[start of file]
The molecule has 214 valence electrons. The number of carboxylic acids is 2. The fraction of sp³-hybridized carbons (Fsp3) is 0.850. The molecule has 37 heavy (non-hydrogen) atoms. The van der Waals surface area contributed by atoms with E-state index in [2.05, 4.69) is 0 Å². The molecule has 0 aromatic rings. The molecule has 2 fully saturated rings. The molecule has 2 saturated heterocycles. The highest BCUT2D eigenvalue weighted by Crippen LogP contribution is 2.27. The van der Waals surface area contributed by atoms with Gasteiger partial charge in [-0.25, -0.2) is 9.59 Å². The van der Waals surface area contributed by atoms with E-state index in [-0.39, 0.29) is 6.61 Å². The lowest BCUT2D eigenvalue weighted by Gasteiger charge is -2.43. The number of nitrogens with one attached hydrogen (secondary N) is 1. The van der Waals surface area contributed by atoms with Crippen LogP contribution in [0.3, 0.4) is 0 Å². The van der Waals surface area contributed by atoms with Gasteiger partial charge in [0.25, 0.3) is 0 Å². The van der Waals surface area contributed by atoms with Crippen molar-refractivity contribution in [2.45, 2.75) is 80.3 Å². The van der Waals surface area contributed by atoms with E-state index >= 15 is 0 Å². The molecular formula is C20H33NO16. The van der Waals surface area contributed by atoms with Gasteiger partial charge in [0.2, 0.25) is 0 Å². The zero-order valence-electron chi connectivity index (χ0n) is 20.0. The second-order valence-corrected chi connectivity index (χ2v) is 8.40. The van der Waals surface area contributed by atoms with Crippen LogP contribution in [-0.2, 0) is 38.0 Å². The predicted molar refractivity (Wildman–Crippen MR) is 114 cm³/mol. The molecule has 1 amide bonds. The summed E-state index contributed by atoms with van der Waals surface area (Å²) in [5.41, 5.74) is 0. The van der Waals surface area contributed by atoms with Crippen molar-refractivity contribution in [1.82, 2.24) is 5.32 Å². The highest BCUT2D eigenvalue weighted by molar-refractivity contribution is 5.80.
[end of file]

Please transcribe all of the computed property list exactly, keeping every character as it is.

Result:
The molecule has 214 valence electrons. The number of carboxylic acids is 2. The fraction of sp³-hybridized carbons (Fsp3) is 0.850. The molecule has 37 heavy (non-hydrogen) atoms. The van der Waals surface area contributed by atoms with E-state index in [2.05, 4.69) is 0 Å². The molecule has 0 aromatic rings. The molecule has 2 fully saturated rings. The molecule has 2 saturated heterocycles. The highest BCUT2D eigenvalue weighted by Crippen LogP contribution is 2.27. The van der Waals surface area contributed by atoms with Gasteiger partial charge in [-0.25, -0.2) is 9.59 Å². The van der Waals surface area contributed by atoms with E-state index in [-0.39, 0.29) is 6.61 Å². The lowest BCUT2D eigenvalue weighted by Gasteiger charge is -2.43. The number of nitrogens with one attached hydrogen (secondary N) is 1. The van der Waals surface area contributed by atoms with Crippen LogP contribution in [0.3, 0.4) is 0 Å². The van der Waals surface area contributed by atoms with Gasteiger partial charge in [0.25, 0.3) is 0 Å². The van der Waals surface area contributed by atoms with Crippen molar-refractivity contribution in [2.45, 2.75) is 80.3 Å². The van der Waals surface area contributed by atoms with E-state index >= 15 is 0 Å². The molecular formula is C20H33NO16. The van der Waals surface area contributed by atoms with Gasteiger partial charge in [0.2, 0.25) is 0 Å². The zero-order valence-electron chi connectivity index (χ0n) is 20.0. The second-order valence-corrected chi connectivity index (χ2v) is 8.40. The van der Waals surface area contributed by atoms with Crippen LogP contribution in [-0.2, 0) is 38.0 Å². The predicted molar refractivity (Wildman–Crippen MR) is 114 cm³/mol. The molecule has 1 amide bonds. The summed E-state index contributed by atoms with van der Waals surface area (Å²) in [5.41, 5.74) is 0. The van der Waals surface area contributed by atoms with Crippen molar-refractivity contribution in [1.82, 2.24) is 5.32 Å². The highest BCUT2D eigenvalue weighted by molar-refractivity contribution is 5.80.